A Republican-led group of China hawks from the US Congress will visit Westminster on Friday where they are expected to meet the defence secretary, Ben Wallace, for lunch and press for the UK to take a tougher line on Beijing.
The 11-strong delegation is led by the Republican congressman Mike Gallagher, who chairs a high-profile, newly created China committee. Some fear a strident anti-Beijing tone will alienate centrist and left-leaning politicians in the UK.
Gallagher has called for a total ban on the Chinese-owned app TikTok, and argued in the committee’s first prime-time hearing that the US and China were locked in an “existential struggle over what life will look like in the 21st century”.
The group of eight Republicans and three Democrats – one senator and 10 from the House – will see Wallace informally in a restaurant away from the Ministry of Defence building, where they are almost certain to lobby him in person.
The MoD declined to say whether the meeting meant Wallace supported Gallagher’s anti-China positions. “Ministers routinely engage with elected representatives from different governments to discuss our respective policy positions on the key issues,” an official said.
Heavy Republican-led China lobbying has been seen as counterproductive in Europe, where critics of Beijing’s authoritarianism, such as the Inter-Parliamentary Alliance on China (Ipac), want to build a cross-party consensus for firmer action against Beijing.
One British-based China expert said: “The US select committee has a reputation for being exceptionally hawkish on China, and it’s clear the energy comes from the Republican side.” They warned there could be a clash with Ipac when they meet.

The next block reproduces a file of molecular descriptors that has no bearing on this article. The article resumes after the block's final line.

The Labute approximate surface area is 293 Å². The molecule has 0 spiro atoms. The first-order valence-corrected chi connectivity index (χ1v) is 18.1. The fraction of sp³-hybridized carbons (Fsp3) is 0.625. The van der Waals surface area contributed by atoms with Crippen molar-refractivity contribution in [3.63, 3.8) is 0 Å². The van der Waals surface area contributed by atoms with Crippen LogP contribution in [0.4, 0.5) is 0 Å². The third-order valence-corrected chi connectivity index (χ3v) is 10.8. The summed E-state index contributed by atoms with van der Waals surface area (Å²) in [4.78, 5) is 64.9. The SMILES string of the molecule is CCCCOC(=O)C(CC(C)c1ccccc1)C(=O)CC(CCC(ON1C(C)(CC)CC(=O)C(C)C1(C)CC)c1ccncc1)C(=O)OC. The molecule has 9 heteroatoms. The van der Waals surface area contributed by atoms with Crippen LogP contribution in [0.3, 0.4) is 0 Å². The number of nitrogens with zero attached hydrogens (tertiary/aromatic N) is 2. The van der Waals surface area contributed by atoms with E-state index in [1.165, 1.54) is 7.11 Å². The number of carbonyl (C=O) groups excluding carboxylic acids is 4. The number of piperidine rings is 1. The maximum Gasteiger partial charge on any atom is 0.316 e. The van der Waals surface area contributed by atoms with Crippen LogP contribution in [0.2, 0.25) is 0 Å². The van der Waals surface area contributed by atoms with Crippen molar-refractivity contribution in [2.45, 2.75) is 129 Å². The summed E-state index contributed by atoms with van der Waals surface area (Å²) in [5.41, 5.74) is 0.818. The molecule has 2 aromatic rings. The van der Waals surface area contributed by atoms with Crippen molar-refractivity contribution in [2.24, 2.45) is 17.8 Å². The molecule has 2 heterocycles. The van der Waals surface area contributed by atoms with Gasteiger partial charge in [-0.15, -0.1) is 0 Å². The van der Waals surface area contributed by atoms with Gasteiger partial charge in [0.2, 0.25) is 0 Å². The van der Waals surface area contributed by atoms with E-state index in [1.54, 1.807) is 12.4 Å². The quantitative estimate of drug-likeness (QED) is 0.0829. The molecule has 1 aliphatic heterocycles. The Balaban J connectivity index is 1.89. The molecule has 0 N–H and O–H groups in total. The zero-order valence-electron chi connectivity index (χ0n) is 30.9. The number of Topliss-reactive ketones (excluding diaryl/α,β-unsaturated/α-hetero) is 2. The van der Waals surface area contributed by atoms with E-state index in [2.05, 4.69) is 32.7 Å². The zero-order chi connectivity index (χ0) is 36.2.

A group of eight British MPs and peers, including members of the Conservatives, Labour, the Liberal Democrats and the SNP, are due to hold a joint event with Ipac on Friday before the lunch with Wallace. They are expected to include the former Conservative leader Iain Duncan Smith, Labour’s Rushanara Ali and the Lib Dem peer David Alton.
A statement released by Gallagher before the visit set out the visiting delegation’s aspirations. “Chinese Communist party aggression is global, and the United States and United Kingdom face common economic, military and ideological threats posed by the CCP,” the congressman began.
“For the sake of both our nations and the sake of the free world, we must work hand in hand to stand up to CCP tech theft, united front work [Beijing’s global influence operation], transnational repression and flagrant violations of our sovereignty.”
The US delegation’s arrival in the UK comes shortly after the former prime minister Liz Truss began a five-day visit to Taiwan, where she gave a speech calling for an “economic Nato” to tackle Beijing’s authoritarianism and growing military strength.
Taiwan’s independence from China could only be protected by “hard power”, Truss said, arguing that the answer was greater defence cooperation between western nations in the Indo-Pacific.
Leaked Pentagon papers from February show that Wallace was considering whether to base one of the UK’s two aircraft carriers in either Japan or South Korea after 2025, which the US said would demonstrate Britain was committed to a previously announced Indo-Pacific tilt in foreign policy.
Worries about the economic and military rise of China are a rare bipartisan issue in the US, with the Pentagon closely monitoring the development of Beijing’s armed forces and sabre-rattling over Taiwan. But in the UK, Labour has argued that Britain should show realism and focus on Russia and the Euro-Atlantic rather than the Indo-Pacific.